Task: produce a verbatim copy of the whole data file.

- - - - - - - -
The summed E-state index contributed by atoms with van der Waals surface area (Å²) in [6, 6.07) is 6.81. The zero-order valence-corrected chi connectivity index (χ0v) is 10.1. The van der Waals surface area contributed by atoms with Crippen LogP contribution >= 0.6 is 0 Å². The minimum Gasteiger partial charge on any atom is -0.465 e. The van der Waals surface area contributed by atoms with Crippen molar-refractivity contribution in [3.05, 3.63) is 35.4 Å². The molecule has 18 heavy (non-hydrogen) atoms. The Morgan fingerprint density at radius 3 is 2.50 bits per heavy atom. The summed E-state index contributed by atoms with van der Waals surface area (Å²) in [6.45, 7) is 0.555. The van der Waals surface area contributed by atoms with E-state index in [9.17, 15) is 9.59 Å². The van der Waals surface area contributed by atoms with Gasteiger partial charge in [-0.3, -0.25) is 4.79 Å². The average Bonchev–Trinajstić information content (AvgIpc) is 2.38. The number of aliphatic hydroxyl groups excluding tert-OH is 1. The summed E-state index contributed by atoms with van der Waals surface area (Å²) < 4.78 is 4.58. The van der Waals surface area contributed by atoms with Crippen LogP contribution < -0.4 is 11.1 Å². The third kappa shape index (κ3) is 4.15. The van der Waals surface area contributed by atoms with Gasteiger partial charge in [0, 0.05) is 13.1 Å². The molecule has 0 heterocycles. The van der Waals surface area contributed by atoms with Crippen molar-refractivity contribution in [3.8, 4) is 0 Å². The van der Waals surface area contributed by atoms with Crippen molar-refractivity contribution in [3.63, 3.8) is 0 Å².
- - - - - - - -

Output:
The summed E-state index contributed by atoms with van der Waals surface area (Å²) in [6, 6.07) is 6.81. The zero-order valence-corrected chi connectivity index (χ0v) is 10.1. The van der Waals surface area contributed by atoms with Crippen LogP contribution >= 0.6 is 0 Å². The minimum Gasteiger partial charge on any atom is -0.465 e. The van der Waals surface area contributed by atoms with Crippen molar-refractivity contribution in [3.05, 3.63) is 35.4 Å². The molecule has 18 heavy (non-hydrogen) atoms. The Morgan fingerprint density at radius 3 is 2.50 bits per heavy atom. The summed E-state index contributed by atoms with van der Waals surface area (Å²) in [6.45, 7) is 0.555. The van der Waals surface area contributed by atoms with E-state index in [9.17, 15) is 9.59 Å². The van der Waals surface area contributed by atoms with Gasteiger partial charge in [-0.3, -0.25) is 4.79 Å². The average Bonchev–Trinajstić information content (AvgIpc) is 2.38. The number of aliphatic hydroxyl groups excluding tert-OH is 1. The summed E-state index contributed by atoms with van der Waals surface area (Å²) < 4.78 is 4.58. The van der Waals surface area contributed by atoms with Crippen LogP contribution < -0.4 is 11.1 Å². The third kappa shape index (κ3) is 4.15. The van der Waals surface area contributed by atoms with Gasteiger partial charge in [0, 0.05) is 13.1 Å². The molecule has 0 heterocycles. The van der Waals surface area contributed by atoms with Crippen molar-refractivity contribution in [3.8, 4) is 0 Å². The van der Waals surface area contributed by atoms with Crippen molar-refractivity contribution in [3.63, 3.8) is 0 Å².